Foreign law firms are a threat to India’s sovereignty, says Delhi-based lawyer

Foreign law firms are a threat to India’s sovereignty, says Delhi-based lawyer

The seven-page representation, which has been also sent to the Union Ministry of Law and Justice, by Advocate Pawan Prakash Pathak, stated that the power to recognise foreign degree qualification is not within the purview of the BCI alone and that the legislature is competent to enact a law on the issue in consultation with the lawyers’ body.

FPJ News ServiceUpdated: Monday, May 22, 2023, 09:34 AM IST
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Representative image | Fpj

The Bar Council of India (BCI) has received a representation from a Delhi-based lawyer saying that the recently notified Rules for Registration and Regulation of Foreign Lawyers and Foreign Law Firms in India, 2022, is fundamentally flawed.

The seven-page representation, which has been also sent to the Union Ministry of Law and Justice, by Advocate Pawan Prakash Pathak, stated that the power to recognise foreign degree qualification is not within the purview of the BCI alone and that the legislature is competent to enact a law on the issue in consultation with the lawyers’ body. “…there is a fundamental flaw with this policy, which may be considered by this representation and then a decision may be taken following due procedure as to amend the policy, scrap it or re-draft the policy with due representations and consultation from our fraternity,” read the representation.

It further questioned whether the BCI maintains any roll of advocates who are directly registered with it and not the State Bar Councils. Terming the rules as “arbitrary”, the representation contends that it “creates a class within a class of advocates” thereby violating Article 14 of the Constitution. It pointed out that the BCI has power to make rules, however, the same is “limited to the disciplinary committee and allied powers”.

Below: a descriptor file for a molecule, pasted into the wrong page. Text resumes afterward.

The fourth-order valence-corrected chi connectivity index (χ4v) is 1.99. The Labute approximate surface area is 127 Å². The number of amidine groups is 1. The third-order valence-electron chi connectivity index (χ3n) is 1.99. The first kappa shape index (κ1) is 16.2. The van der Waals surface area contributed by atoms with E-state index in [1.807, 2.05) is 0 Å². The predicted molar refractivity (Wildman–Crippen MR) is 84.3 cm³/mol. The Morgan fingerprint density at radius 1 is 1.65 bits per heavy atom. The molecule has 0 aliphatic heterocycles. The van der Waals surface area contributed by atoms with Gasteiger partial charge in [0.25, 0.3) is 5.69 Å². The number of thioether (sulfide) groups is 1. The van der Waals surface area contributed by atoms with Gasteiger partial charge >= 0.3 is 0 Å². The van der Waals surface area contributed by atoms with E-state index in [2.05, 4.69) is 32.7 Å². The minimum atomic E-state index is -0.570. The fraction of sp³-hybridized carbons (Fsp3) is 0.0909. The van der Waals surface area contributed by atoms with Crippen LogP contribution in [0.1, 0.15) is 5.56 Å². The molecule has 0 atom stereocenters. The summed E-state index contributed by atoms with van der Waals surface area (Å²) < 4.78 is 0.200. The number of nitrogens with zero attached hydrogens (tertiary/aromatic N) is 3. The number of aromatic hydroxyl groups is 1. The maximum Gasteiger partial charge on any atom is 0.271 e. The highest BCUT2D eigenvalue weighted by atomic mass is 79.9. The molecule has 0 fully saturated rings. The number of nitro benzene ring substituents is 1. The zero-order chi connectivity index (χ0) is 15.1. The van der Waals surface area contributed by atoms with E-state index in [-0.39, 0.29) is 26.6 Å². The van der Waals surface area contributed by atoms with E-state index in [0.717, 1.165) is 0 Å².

According to the representation, the BCI has not provided any ratio to clarify as to what number of registration of foreign lawyers will outnumber the Indian lawyers in non-litigation practice. “Also, in reference to the mode of registration of application under section 4(ix) of the rules, the BCI is not competent to confer upon itself the power to investigate the affidavit sworn in a foreign land hence this clause is also arbitrary,” it added.

Underlining that section 9(iii) allows indirect entry into litigious matters through the appointment of Indian advocates, the representation feared that the clause will be a threat to Indian sovereignty because then the control of foreign law firms will increase due to indirect channel entry.

The advocate has asked the BCI to respond to the representation within 15 days, failing which he will take an alternative legal recourse.

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